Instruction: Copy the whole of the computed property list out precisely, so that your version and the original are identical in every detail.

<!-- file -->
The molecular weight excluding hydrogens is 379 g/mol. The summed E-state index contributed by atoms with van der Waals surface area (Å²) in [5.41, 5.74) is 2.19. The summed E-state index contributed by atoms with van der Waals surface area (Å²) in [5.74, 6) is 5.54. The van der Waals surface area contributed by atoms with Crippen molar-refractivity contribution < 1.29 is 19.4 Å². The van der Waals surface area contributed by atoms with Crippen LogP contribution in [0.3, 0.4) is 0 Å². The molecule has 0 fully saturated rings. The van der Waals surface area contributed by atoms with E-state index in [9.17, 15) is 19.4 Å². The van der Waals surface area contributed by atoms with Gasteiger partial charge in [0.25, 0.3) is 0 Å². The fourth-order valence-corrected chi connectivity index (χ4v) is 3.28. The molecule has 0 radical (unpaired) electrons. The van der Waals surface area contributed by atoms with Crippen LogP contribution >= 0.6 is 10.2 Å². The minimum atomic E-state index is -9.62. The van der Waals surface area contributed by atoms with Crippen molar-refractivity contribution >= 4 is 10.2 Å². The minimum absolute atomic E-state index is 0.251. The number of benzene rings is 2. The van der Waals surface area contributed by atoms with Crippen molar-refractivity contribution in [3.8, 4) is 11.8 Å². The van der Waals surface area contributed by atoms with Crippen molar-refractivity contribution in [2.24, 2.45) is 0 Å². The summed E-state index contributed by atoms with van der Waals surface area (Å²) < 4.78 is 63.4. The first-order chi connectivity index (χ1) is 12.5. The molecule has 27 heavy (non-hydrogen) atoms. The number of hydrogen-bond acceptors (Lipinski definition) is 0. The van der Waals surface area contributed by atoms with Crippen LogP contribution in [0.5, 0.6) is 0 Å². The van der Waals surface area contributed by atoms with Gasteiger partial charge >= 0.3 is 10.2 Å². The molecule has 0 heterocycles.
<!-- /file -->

The molecular weight excluding hydrogens is 379 g/mol. The summed E-state index contributed by atoms with van der Waals surface area (Å²) in [5.41, 5.74) is 2.19. The summed E-state index contributed by atoms with van der Waals surface area (Å²) in [5.74, 6) is 5.54. The van der Waals surface area contributed by atoms with Crippen molar-refractivity contribution < 1.29 is 19.4 Å². The van der Waals surface area contributed by atoms with Crippen LogP contribution in [0.3, 0.4) is 0 Å². The molecule has 0 fully saturated rings. The van der Waals surface area contributed by atoms with E-state index in [9.17, 15) is 19.4 Å². The van der Waals surface area contributed by atoms with Gasteiger partial charge in [0.25, 0.3) is 0 Å². The fourth-order valence-corrected chi connectivity index (χ4v) is 3.28. The molecule has 0 radical (unpaired) electrons. The van der Waals surface area contributed by atoms with Crippen LogP contribution >= 0.6 is 10.2 Å². The minimum atomic E-state index is -9.62. The van der Waals surface area contributed by atoms with Crippen molar-refractivity contribution >= 4 is 10.2 Å². The minimum absolute atomic E-state index is 0.251. The number of benzene rings is 2. The van der Waals surface area contributed by atoms with Crippen molar-refractivity contribution in [3.8, 4) is 11.8 Å². The van der Waals surface area contributed by atoms with Crippen molar-refractivity contribution in [2.24, 2.45) is 0 Å². The summed E-state index contributed by atoms with van der Waals surface area (Å²) < 4.78 is 63.4. The first-order chi connectivity index (χ1) is 12.5. The molecule has 27 heavy (non-hydrogen) atoms. The number of hydrogen-bond acceptors (Lipinski definition) is 0. The van der Waals surface area contributed by atoms with Crippen LogP contribution in [0.5, 0.6) is 0 Å². The van der Waals surface area contributed by atoms with Gasteiger partial charge >= 0.3 is 10.2 Å². The molecule has 0 heterocycles.